The Codex Zographensis is one of the oldest manuscripts in the Old Bulgarian language, dated from the late 10th or early 11th century
Example of the Cyrillic alphabet: excerpt from the manuscript "Bdinski Zbornik" written in Old Slavonic, 1360
Map of the Bulgarian dialects within Bulgaria
Odrysian golden wreath in the National History Museum
Extent of Bulgarian dialects according to the Bulgarian Academy of Sciences shown encompassing the Eastern South Slavic dialects. Subregions are differentiated by pronunciation of man and tooth.
A page from the Gospel of Miroslav, Serbian medieval manuscript, a 12th-century Byzantine-Slavonic book, National Library of Serbia.
Areas of Eastern South Slavic languages.
The Introduction of the Slavonic Liturgy in Great Moravia (1912), by Alphonse Mucha, The Slav Epic
Knyaz Boris I meeting the disciples of Saints Cyril and Methodius.
Bulgarian cursive alphabet
"Simeon I of Bulgaria, the Morning Star of Slavonic Literature". (1923), by Alphonse Mucha, The Slav Epic
The walls of Tsarevets fortress in Veliko Tarnovo, the capital of the second empire
The Battle of Nicopolis in 1396 marked the end of medieval Bulgarian statehood.
The Russo-Bulgarian defence of Shipka Pass in 1877
Borders of Bulgaria according to the preliminary Treaty of San Stefano
Tsar Boris III
Georgi Dimitrov, leader of the Bulgarian Communist Party from 1946 to 1949
Topography of Bulgaria
Bulgarian Black Sea Coast
The Pirin mountain range
Lacerta viridis in Ropotamo, one of Bulgaria's 16 biosphere reserves
Independence Square in Sofia: The headquarters of the Presidency (right), the National Assembly (centre) and the Council of Ministers (left).
Mikoyan MiG-29 jet fighters of the Bulgarian Air Force
Historical development of GDP per capita
Economic growth (green) and unemployment (blue) statistics since 2001
Tree map of Bulgarian exports in 2016
The launch of BulgariaSat-1 by SpaceX
Trakia motorway
Population trend since 1960
Population pyramid of Bulgaria in 2017
The Rectorate of Sofia University
Kuker in Lesichovo
Christo's Mastaba in Hyde Park, London
Grigor Dimitrov at the 2015 Italian Open
Alexander Nevsky Cathedral, Sofia

Bulgarian (, ; български, ) is a South Slavic language spoken in Southeastern Europe, primarily in Bulgaria.

- Bulgarian language

The term Old Bulgarian (старобългарски, Altbulgarisch) is the only designation used by Bulgarian-language writers.

- Old Church Slavonic

Old Bulgarian (9th to 11th centuries, also referred to as "Old Church Slavonic") – a literary norm of the early southern dialect of the Proto-Slavic language from which Bulgarian evolved. Saints Cyril and Methodius and their disciples used this norm when translating the Bible and other liturgical literature from Greek into Slavic.

- Bulgarian language

Later use of the language in a number of medieval Slavic polities resulted in the adjustment of Old Church Slavonic to the local vernacular, though a number of South Slavic, Moravian or Bulgarian features also survived.

- Old Church Slavonic

Bulgarian is the only language with official status and native for % of the population.

- Bulgaria

The schools' emphasis on Christian scriptures made the Bulgarian Empire a centre of Slavic culture, bringing Slavs under the influence of Christianity and providing them with a written language.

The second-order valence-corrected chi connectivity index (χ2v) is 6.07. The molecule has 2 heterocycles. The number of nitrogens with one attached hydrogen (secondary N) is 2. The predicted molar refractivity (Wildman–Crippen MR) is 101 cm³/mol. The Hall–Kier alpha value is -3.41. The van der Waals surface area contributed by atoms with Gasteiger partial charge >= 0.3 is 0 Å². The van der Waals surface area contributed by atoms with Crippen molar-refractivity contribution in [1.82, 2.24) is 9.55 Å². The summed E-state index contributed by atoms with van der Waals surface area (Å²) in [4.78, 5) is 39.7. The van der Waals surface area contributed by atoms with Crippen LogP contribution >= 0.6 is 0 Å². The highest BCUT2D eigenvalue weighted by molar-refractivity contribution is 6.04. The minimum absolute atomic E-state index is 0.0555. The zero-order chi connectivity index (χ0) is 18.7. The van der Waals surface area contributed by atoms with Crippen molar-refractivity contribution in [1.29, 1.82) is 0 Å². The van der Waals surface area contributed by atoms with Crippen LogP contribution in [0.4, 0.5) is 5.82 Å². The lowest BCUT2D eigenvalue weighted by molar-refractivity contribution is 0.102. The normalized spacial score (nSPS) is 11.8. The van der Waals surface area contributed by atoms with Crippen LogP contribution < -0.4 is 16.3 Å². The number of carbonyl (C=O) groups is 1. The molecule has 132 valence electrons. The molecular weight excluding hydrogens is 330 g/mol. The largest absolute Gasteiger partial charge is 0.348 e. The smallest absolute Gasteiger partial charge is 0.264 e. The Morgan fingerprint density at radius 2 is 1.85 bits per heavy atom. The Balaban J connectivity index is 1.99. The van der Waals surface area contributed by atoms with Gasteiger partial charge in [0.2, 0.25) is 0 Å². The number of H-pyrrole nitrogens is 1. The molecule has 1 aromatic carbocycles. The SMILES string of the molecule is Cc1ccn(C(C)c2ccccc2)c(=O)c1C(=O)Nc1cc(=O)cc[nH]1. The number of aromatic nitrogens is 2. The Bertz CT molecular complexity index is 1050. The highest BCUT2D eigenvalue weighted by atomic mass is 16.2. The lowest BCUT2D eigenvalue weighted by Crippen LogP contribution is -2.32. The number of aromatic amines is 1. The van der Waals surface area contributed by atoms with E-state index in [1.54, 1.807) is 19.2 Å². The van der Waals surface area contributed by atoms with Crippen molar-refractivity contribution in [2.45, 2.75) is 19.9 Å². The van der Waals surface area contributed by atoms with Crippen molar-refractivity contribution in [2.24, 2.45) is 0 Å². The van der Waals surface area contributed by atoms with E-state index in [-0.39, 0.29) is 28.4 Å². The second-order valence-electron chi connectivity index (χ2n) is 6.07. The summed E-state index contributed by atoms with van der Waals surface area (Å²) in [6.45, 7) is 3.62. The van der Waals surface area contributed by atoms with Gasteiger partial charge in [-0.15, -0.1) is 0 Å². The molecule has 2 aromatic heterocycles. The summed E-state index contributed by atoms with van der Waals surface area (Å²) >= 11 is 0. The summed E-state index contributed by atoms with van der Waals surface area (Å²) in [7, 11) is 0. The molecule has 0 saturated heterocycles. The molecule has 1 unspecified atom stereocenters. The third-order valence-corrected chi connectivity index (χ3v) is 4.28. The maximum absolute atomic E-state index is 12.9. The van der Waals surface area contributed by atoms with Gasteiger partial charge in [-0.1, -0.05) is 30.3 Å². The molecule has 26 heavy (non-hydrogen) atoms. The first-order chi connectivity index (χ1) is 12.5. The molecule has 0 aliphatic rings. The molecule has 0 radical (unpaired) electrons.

- Bulgaria
The Codex Zographensis is one of the oldest manuscripts in the Old Bulgarian language, dated from the late 10th or early 11th century

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Officers from Bulgarian hussar regiment in Russia (1776–1783)


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Officers from Bulgarian hussar regiment in Russia (1776–1783)
Cyrillic alphabet of the medieval Old Bulgarian language
Map of the Bulgarian Exarchate (1870–1913). The Ottomans required a threshold of two thirds of positive votes of the Orthodox population to include a region into this jurisdiction.
Bulgarian peach kompot – non alcoholic clear juice obtained by cooking fruit
Kukeri from the area of Burgas
Girls celebrating Lazaruvane from Gabrа, Sofia Province
Map of A. Scobel, Andrees Allgemeiner Handatlas, 1908
Distribution of the Balkan peoples in 1911, Encyclopædia Britannica
Ethnic groups in the Balkans and Asia Minor by William R. Shepherd, 1911
Distribution of European peoples in 1914 according to L. Ravenstein
Swiss ethnographic map of Europe published in 1918 by Juozas Gabrys
Percentage of Pomaks by first language according to the 1965 Census excluding Bulgarian
Distribution of Bulgarians in Odessa Oblast, Ukraine according to the 2001 census
Distribution of Bulgarians by first language in Zaporizhzhia Oblast, Ukraine according to the 2001 census
Distribution of predominant ethnic groups in Bulgaria according to the 2011 census
Distribution of Bulgarians in Romania according to the 2002 census
Distribution of Bulgarians in Moldova according to the 2004 census
Map of the Bulgarian diaspora in the world (includes people with Bulgarian ancestry or citizenship). 
+ 100,000
+ 10,000
+ 1,000

Bulgarians (българи, ) are a nation and South Slavic ethnic group native to Bulgaria and Southeastern Europe.

The establishment of a new state molded the various Slav, Bulgar and earlier or later populations into the "Bulgarian people" of the First Bulgarian Empire speaking a South Slavic language.

The development of Old Church Slavonic literacy in the country had the effect of preventing the assimilation of the South Slavs into neighbouring cultures and it also stimulated the development of a distinct ethnic identity.